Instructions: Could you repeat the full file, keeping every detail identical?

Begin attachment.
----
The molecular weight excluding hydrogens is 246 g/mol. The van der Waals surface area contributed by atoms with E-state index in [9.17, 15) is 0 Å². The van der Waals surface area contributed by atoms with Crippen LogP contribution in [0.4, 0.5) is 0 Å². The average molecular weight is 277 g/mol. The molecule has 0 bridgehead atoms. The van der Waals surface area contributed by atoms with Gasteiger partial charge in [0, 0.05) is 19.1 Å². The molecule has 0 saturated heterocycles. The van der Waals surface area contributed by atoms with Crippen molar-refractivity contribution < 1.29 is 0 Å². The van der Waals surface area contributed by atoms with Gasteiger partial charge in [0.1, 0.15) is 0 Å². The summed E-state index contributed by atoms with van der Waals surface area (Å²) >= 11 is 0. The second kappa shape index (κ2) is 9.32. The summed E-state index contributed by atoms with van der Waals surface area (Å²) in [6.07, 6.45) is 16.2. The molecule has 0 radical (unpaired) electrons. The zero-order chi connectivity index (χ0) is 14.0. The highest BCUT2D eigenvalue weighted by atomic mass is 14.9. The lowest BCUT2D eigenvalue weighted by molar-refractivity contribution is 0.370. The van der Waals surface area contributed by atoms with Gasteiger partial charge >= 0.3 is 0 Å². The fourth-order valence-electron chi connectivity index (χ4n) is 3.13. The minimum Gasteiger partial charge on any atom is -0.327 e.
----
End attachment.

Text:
The molecular weight excluding hydrogens is 246 g/mol. The van der Waals surface area contributed by atoms with E-state index in [9.17, 15) is 0 Å². The van der Waals surface area contributed by atoms with Crippen LogP contribution in [0.4, 0.5) is 0 Å². The average molecular weight is 277 g/mol. The molecule has 0 bridgehead atoms. The van der Waals surface area contributed by atoms with Gasteiger partial charge in [0, 0.05) is 19.1 Å². The molecule has 0 saturated heterocycles. The van der Waals surface area contributed by atoms with Crippen molar-refractivity contribution < 1.29 is 0 Å². The van der Waals surface area contributed by atoms with Gasteiger partial charge in [0.1, 0.15) is 0 Å². The summed E-state index contributed by atoms with van der Waals surface area (Å²) >= 11 is 0. The second kappa shape index (κ2) is 9.32. The summed E-state index contributed by atoms with van der Waals surface area (Å²) in [6.07, 6.45) is 16.2. The molecule has 0 radical (unpaired) electrons. The zero-order chi connectivity index (χ0) is 14.0. The highest BCUT2D eigenvalue weighted by atomic mass is 14.9. The lowest BCUT2D eigenvalue weighted by molar-refractivity contribution is 0.370. The van der Waals surface area contributed by atoms with Gasteiger partial charge >= 0.3 is 0 Å². The fourth-order valence-electron chi connectivity index (χ4n) is 3.13. The minimum Gasteiger partial charge on any atom is -0.327 e.